Hey, everybody. Big news! The NFL is sending six teams to London next year!
Wait, you don't care because the London games are irrelevant to Americans unless they involve the team you cheer for, and because going from two games to three isn't an earth-shaking development.
But how 'bout this: One of those three games is going to kick off at 1:30 p.m. GMT. That, for those uninitiated in time zone abbreviations, is Greenwich Mean Time, which is four hours ahead of Eastern Daylight Time and seven hours up on Pacific Daylight Time.
In other words, if you're an Atlanta Falcons or Detroit Lions fan living on the west coast, be prepared to set your alarm for 6:30 a.m. in order to watch your team on Oct. 26.
This comes from the Associated Press story on the new time slot:
The league said the switch will make it easier for a global audience to tune in and also create an unprecedented fourth game window for American viewers that day.
But actually, that first point is kind of weird. Because the English Premier League plays several games during that same window on Sundays and I've been told that non-American football is kind of a big deal across the pond. Elsewhere in Europe, the soccer world is bustling on Sunday afternoons, while the Sunday evening window is a little more open. But oh well, I guess it's worth a shot.
Back here in the United States and Canada, a 9:30 a.m. EDT NFL kickoff is unprecedented, but it's actually pretty intriguing domestically. That morning time slot has pretty much gone untapped by the North American sports market. Yes, some of us will watch soccer instead, and others will be sleeping. Football could be just what the doctor ordered for Americans looking for something better than whatever stupid cartoons have taken over for classics like Bobby's World or Inspector Gadget. (If you're between the ages of 20 and 35, you won't regret clicking on those links.)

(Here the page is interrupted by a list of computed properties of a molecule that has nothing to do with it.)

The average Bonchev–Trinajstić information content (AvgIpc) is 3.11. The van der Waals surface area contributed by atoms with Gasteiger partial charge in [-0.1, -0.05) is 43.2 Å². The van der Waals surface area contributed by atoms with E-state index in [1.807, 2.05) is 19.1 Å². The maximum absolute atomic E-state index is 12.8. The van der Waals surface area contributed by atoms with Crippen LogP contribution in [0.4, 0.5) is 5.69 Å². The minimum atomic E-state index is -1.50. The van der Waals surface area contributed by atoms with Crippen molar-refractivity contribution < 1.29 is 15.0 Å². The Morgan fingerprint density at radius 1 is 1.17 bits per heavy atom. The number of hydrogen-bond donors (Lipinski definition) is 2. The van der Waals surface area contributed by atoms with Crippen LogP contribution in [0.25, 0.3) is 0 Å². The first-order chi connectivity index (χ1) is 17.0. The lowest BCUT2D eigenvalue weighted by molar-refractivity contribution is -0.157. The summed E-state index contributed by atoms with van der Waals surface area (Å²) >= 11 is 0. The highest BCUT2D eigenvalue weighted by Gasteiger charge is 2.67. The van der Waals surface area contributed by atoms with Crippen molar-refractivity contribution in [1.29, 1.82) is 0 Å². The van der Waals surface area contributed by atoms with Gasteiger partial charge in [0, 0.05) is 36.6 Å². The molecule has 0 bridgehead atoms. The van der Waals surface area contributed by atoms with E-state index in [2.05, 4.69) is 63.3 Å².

Right now, I'm guessing a lot of football fans either sleep in, read the paper, watch NFL pregame shows or spend time with their families during the time in which this special Sunday morning game will be taking place. I think we can all agree that all of those things — except maybe the pregame shows — are great, but the NFL knows damn well that it can hijack that time period from you and your family, just as it did your Thursday night.
So don't expect this to be an isolated event. The relationship between the NFL and London is only becoming more intense. They're going steady now, and the best way they can engage those in the homeland while doing so is by invading your Sunday morning with a bonus game window.